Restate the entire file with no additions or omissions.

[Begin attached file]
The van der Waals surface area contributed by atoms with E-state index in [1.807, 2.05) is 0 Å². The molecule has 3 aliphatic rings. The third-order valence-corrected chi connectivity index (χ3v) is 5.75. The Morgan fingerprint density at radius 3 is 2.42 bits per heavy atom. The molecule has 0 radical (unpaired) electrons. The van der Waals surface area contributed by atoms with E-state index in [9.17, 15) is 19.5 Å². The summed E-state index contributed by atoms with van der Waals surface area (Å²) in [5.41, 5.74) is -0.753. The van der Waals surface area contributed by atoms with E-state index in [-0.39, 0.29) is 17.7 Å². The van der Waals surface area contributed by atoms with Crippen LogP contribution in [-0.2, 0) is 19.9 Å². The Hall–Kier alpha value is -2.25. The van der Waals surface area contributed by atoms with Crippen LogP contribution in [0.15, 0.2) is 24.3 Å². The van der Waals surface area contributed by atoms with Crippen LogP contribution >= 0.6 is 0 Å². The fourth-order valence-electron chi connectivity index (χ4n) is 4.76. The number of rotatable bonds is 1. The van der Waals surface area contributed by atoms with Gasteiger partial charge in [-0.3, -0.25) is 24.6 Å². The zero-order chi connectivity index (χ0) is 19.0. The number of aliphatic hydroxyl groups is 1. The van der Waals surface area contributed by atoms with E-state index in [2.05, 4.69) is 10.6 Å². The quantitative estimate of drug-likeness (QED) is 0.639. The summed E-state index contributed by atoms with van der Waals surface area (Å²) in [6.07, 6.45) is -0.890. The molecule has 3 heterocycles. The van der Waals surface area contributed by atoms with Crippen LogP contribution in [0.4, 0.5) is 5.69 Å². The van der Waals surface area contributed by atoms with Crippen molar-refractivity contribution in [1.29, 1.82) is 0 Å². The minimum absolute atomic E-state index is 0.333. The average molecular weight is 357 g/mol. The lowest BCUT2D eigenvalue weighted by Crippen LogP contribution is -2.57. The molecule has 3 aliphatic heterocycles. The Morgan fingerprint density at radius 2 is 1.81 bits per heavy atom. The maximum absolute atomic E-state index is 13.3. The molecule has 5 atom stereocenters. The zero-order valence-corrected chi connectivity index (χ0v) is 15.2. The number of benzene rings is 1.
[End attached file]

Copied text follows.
The van der Waals surface area contributed by atoms with E-state index in [1.807, 2.05) is 0 Å². The molecule has 3 aliphatic rings. The third-order valence-corrected chi connectivity index (χ3v) is 5.75. The Morgan fingerprint density at radius 3 is 2.42 bits per heavy atom. The molecule has 0 radical (unpaired) electrons. The van der Waals surface area contributed by atoms with E-state index in [9.17, 15) is 19.5 Å². The summed E-state index contributed by atoms with van der Waals surface area (Å²) in [5.41, 5.74) is -0.753. The van der Waals surface area contributed by atoms with E-state index in [-0.39, 0.29) is 17.7 Å². The van der Waals surface area contributed by atoms with Crippen LogP contribution in [-0.2, 0) is 19.9 Å². The Hall–Kier alpha value is -2.25. The van der Waals surface area contributed by atoms with Crippen LogP contribution in [0.15, 0.2) is 24.3 Å². The van der Waals surface area contributed by atoms with Crippen LogP contribution >= 0.6 is 0 Å². The fourth-order valence-electron chi connectivity index (χ4n) is 4.76. The number of rotatable bonds is 1. The van der Waals surface area contributed by atoms with Gasteiger partial charge in [-0.3, -0.25) is 24.6 Å². The zero-order chi connectivity index (χ0) is 19.0. The number of aliphatic hydroxyl groups is 1. The van der Waals surface area contributed by atoms with E-state index in [2.05, 4.69) is 10.6 Å². The quantitative estimate of drug-likeness (QED) is 0.639. The summed E-state index contributed by atoms with van der Waals surface area (Å²) in [6.07, 6.45) is -0.890. The molecule has 3 heterocycles. The van der Waals surface area contributed by atoms with Crippen LogP contribution in [0.4, 0.5) is 5.69 Å². The van der Waals surface area contributed by atoms with Crippen molar-refractivity contribution in [1.29, 1.82) is 0 Å². The minimum absolute atomic E-state index is 0.333. The average molecular weight is 357 g/mol. The lowest BCUT2D eigenvalue weighted by Crippen LogP contribution is -2.57. The molecule has 3 aliphatic heterocycles. The Morgan fingerprint density at radius 2 is 1.81 bits per heavy atom. The maximum absolute atomic E-state index is 13.3. The molecule has 5 atom stereocenters. The zero-order valence-corrected chi connectivity index (χ0v) is 15.2. The number of benzene rings is 1.